UN launches new Strategic Framework for supporting Afghan people
03 July 2023
KABUL, 3 JULY 2023
Press contact: spokesperson-UNAMA@un.org
The United Nations in Afghanistan issued today its Strategic Framework for Afghanistan for the period 2023-2025, outlining the priorities of the organization in support of the Afghan people. The UN Strategic Framework articulates the UN’s approach to addressing basic human needs in Afghanistan, prioritizing the needs and rights of those most vulnerable, including women and girls, children and youth, internally displaced persons, returnees, refugees, ethnic and religious minorities.
“Our Strategic Framework is a robust offer of assistance to the people of Afghanistan to address their basic human needs and complement the ongoing delivery of lifesaving humanitarian assistance,” said the Special Representative of the Secretary-General for Afghanistan, Roza Otunbayeva.
The UN Strategic Framework was developed in close consultations with Member States, partners, and stakeholders. The United Nations Country Team and partners have identified three complementary and mutually reinforcing joint priorities as it supports the basic human needs of the Afghan people:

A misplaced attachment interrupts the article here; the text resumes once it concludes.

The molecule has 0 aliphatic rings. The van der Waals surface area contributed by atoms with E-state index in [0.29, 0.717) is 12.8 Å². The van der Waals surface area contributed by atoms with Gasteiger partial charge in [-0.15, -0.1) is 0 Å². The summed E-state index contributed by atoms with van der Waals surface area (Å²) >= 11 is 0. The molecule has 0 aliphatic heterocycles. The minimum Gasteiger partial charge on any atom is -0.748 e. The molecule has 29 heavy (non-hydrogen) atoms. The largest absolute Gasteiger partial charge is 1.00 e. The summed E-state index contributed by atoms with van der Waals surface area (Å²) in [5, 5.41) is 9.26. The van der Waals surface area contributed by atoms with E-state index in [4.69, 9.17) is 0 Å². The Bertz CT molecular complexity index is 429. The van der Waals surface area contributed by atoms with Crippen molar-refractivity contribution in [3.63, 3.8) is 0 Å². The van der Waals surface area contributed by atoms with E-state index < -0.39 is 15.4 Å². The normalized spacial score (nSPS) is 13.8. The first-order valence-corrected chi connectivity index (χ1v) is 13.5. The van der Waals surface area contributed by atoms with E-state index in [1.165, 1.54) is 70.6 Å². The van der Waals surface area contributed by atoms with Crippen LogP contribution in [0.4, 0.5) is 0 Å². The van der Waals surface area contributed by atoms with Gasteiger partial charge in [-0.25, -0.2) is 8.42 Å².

- Sustained Essential Services in key sectors such as health, nutrition, education, employment, water, sanitation, hygiene, social protection, and protection that are accessible to all, affordable, and can be delivered free from all forms of discrimination.
- Economic Opportunities and Resilient Livelihoods through the creation of an enabling environment that facilitates economic growth and the provision of decent work opportunities, especially for excluded groups such as women.
- Social Cohesion, Inclusion, Gender Equality, Human Rights, and the Rule of Law - as prerequisites for sustainable development and peace in Afghanistan - strengthening civil society engagement and advocacy for alignment of Afghanistan’s normative and legal frameworks with international human rights instruments.
“The United Nations and its partners recognize that humanitarian aid alone will not be enough to sustainably address the large-scale and increasing human suffering of the Afghan people in the medium and long term,” said the Deputy Special Representative of the Secretary-General and Resident and Humanitarian Coordinator ad interim, Daniel Endres.
The UN Strategic Framework has a special focus on the delivery of principled assistance in response to the increasingly restrictive environment facing all Afghans, in particular women and girls.
The ban against Afghan women working for the UN adds to earlier restrictions placed on Afghan women and girls by the de facto authorities: against women working for NGOs, against women working for other diplomatic entities; preventing girls from attending secondary and tertiary education institutions; against girls and women visiting public parks, baths, and gyms.
These and other edicts limit the physical movement of women and girls and their participation in economic, social and public life. “Whether the UN can fully implement this framework will depend on actions by the de facto authorities and on donor support,” said Mr. Endres.